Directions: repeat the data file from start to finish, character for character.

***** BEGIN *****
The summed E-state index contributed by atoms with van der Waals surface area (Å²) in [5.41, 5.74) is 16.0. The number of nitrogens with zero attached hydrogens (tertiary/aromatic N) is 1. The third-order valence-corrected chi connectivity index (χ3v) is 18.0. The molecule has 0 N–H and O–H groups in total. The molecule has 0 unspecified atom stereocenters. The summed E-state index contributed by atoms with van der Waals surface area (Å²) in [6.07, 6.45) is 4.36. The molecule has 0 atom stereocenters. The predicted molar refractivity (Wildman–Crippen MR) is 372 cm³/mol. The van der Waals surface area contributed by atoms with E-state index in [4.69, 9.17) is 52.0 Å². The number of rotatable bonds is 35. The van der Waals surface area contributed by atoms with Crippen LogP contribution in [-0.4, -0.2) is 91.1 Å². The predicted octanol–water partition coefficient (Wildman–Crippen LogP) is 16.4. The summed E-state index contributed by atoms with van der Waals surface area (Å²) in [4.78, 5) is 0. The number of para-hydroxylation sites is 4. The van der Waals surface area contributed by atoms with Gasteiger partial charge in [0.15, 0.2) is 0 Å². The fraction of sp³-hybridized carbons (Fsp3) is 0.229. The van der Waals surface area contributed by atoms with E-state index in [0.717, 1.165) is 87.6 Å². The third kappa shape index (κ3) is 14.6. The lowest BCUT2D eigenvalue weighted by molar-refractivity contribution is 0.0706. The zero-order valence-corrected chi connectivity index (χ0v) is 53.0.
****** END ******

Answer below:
The summed E-state index contributed by atoms with van der Waals surface area (Å²) in [5.41, 5.74) is 16.0. The number of nitrogens with zero attached hydrogens (tertiary/aromatic N) is 1. The third-order valence-corrected chi connectivity index (χ3v) is 18.0. The molecule has 0 N–H and O–H groups in total. The molecule has 0 unspecified atom stereocenters. The summed E-state index contributed by atoms with van der Waals surface area (Å²) in [6.07, 6.45) is 4.36. The molecule has 0 atom stereocenters. The predicted molar refractivity (Wildman–Crippen MR) is 372 cm³/mol. The van der Waals surface area contributed by atoms with E-state index in [4.69, 9.17) is 52.0 Å². The number of rotatable bonds is 35. The van der Waals surface area contributed by atoms with Crippen LogP contribution in [-0.4, -0.2) is 91.1 Å². The predicted octanol–water partition coefficient (Wildman–Crippen LogP) is 16.4. The summed E-state index contributed by atoms with van der Waals surface area (Å²) in [4.78, 5) is 0. The number of para-hydroxylation sites is 4. The van der Waals surface area contributed by atoms with Gasteiger partial charge in [0.15, 0.2) is 0 Å². The fraction of sp³-hybridized carbons (Fsp3) is 0.229. The van der Waals surface area contributed by atoms with E-state index in [0.717, 1.165) is 87.6 Å². The third kappa shape index (κ3) is 14.6. The lowest BCUT2D eigenvalue weighted by molar-refractivity contribution is 0.0706. The zero-order valence-corrected chi connectivity index (χ0v) is 53.0.